Could you picture yourself sharing office space with a robot? It may sound like an episode of a televised sci-fi fantasy show, but the workplace of the future could come to rely on robots that are specially adapted to interact with people.
The term 'cobot' is a portmanteau of 'collaborative robot', a robot designed for human interaction. Cobots operate alongside people within the same space, unlike traditional industrial robots, which would typically be isolated from staff for safety reasons.
"If you think of a factory in the last two decades, the robot was in one place, and the humans were in a completely separate place," explains Khalifa Al Qama, the Director of Dubai Future Labs, which specialises in robotics and automation. "We see that this is going to change in the next five years; robots will be able to exist next to people in our living spaces – whether in our homes or our factories or offices – and know how to navigate safely around us."
In the workplace today, cobots can automate manual processes common to many industries. In addition, they can be allocated jobs that humans don't want to do, including repetitive, tedious, dirty or dangerous tasks.
Injury reduction is one of the key benefits of working with cobots. Any processes that require strenuous lifting or repetitive movement can be carried out by cobots. Contact with harmful objects, dangerous machines and tools can also be avoided with the use of cobots. As a result of reducing injuries, staff absenteeism decreases.
"Robots are now allowing us to expand what humans can do and amplify our capability," says Al Qama. "[Cobots] will be able to walk with an engineer or walk with office staff and carry things around. You would place things on these collaborative robots, and they would be able to know where they needed to take these objects all by themselves."
Cobots offer far higher levels of consistency than humans do, too. For processes that require a high degree of precision, cobots can reduce errors in production, representing significant cost savings. In addition, saving employees' time allows them to focus on more skilled and creative work.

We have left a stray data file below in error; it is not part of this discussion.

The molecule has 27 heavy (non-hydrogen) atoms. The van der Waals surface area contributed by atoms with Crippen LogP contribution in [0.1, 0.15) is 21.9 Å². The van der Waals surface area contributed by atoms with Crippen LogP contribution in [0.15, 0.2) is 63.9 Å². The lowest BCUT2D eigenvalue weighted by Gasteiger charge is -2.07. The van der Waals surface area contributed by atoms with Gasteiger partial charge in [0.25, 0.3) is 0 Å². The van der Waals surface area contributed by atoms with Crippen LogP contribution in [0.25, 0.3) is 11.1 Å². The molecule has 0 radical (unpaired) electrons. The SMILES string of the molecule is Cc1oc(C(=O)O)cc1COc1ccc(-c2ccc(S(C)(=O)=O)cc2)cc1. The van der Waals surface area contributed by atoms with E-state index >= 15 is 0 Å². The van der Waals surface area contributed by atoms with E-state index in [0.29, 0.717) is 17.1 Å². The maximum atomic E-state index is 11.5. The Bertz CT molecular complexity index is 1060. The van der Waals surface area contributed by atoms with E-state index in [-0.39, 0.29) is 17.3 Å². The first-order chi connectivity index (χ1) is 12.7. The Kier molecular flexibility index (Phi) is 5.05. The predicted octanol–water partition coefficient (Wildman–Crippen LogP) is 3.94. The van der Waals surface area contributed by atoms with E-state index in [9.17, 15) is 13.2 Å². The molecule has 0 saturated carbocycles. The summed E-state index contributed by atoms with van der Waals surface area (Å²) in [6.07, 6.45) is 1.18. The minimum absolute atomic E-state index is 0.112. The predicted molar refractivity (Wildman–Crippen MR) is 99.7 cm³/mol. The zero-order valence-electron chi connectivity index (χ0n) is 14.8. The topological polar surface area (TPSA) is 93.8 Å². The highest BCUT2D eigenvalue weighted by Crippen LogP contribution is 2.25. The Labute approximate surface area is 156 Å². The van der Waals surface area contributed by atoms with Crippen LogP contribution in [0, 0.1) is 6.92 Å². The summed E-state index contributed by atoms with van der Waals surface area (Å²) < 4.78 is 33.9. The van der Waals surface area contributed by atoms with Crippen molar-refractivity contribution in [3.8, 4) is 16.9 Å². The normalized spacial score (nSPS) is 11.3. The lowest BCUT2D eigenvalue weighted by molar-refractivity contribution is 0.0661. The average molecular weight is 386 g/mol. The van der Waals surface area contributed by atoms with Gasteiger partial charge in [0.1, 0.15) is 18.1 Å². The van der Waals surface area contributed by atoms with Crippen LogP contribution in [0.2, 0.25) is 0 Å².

Cobots tend to be more compact and lightweight than conventional robot models, and they can be integrated with different tools for different tasks making them more adaptable in the workplace.
While earlier automation solutions require experienced engineers or programmers to establish operations, newer cobots are more user-friendly, and frontline workers can learn how to programme them with online training modules. Upskilling employees in this way can lead to greater job satisfaction.
Al Qama believes future cobots can even programme themselves: "Robots of the future will be able to interact with us in a more intuitive manner. [We'll] be able to hold the robot and tell it exactly what it needs to do. It will understand and programme itself."
The introduction of cobots has led to the establishment of several cobot safety risk assessment firms, which warn of potential dangers. Despite cobots often being marketed as safe to use straight from the box, consideration should be given to the risks that may occur during a cobot's cycle of functions and the attachment of its tools. In many countries, this risk assessment is a legal requirement; before shaking hands with your new cobot colleague, it would be prudent to ensure your employer has carried one out.
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